Alberta ramps up infrastructure spending
Consulting engineers in the province of Alberta can look forward to increased opportunities with the Alberta govern...
Consulting engineers in the province of Alberta can look forward to increased opportunities with the Alberta government on building projects. The Government of Ed Stelmach issued Budget 2008 at the end of April, and it includes a 21% increase in capital spending compared with the budget last year.
The province will spend $22.2 billion over the next three years on infrastructure in order to “help address the needs of a growing economy and population.”
Treasury Board President Lloyd Snelgrove said the money would be used both for building new infrastructure and for maintaining existing facilities. The first year will see approximately $8.7 billion spent on infrastructure. Over $800 million of that has been set by for escalating costs on projects already approved.
Highway construction, for example, has been allocated $5.2 billion over the next three years, representing an increase of $548 million over the 2007 budget amount. Projects earmarked as priorities include ring road links in Edmonton and Calgary, and the twinning of Highway 63 to Fort McMurray.
Municipalities will receive close to $5 billion under various initiatives for roads, bridges, public transit, water and wastewater facilities, etc. This amount is an increase of $735 million compared to last year.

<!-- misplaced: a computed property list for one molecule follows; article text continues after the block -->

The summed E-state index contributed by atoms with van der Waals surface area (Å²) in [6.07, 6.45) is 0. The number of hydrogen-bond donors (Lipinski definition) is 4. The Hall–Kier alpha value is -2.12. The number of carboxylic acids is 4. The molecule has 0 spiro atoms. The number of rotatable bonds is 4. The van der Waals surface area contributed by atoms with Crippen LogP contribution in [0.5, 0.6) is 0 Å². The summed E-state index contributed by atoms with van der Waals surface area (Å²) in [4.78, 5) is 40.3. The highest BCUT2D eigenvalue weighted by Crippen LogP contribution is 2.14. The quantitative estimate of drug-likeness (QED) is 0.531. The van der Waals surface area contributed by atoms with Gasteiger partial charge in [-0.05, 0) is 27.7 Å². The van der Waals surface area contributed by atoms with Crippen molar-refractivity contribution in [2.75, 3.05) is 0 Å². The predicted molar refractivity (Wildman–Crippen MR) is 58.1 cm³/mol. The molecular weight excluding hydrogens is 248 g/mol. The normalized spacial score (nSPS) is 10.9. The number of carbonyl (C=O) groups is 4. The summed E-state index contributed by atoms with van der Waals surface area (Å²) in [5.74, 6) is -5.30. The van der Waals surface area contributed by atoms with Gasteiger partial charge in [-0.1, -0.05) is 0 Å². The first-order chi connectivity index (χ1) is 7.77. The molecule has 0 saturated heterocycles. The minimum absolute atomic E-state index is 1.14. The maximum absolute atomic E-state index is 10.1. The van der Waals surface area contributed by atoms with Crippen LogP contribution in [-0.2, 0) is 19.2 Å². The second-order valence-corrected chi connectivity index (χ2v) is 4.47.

The government will spend $1.1 billion on developing 11,000 affordable housing units and almost 2,000 seniors supported living units. This amount is an increase of $589 million from Budget 2007.
$3.3 billion is allocated for construction of health care facilities — an increase of $294 million over the amount allocated in the budget last year.
$1.6 billion is allocated for schools, including plans for a total of 18 new K-9 schools in Edmonton and Calgary; this is an increase of $382 million compared to last year.
Another big-ticket item is the $1.9 billion allocated for government facilities and equipment. The government plans to spend this money on programs to reduce greenhouse gas emissions, as well as on projects like the replacement of the research greenhouse at the Brooks Crop Diversification Centre South, upgrades to air tanker bases, and on developing a province-wide information technology system for the police.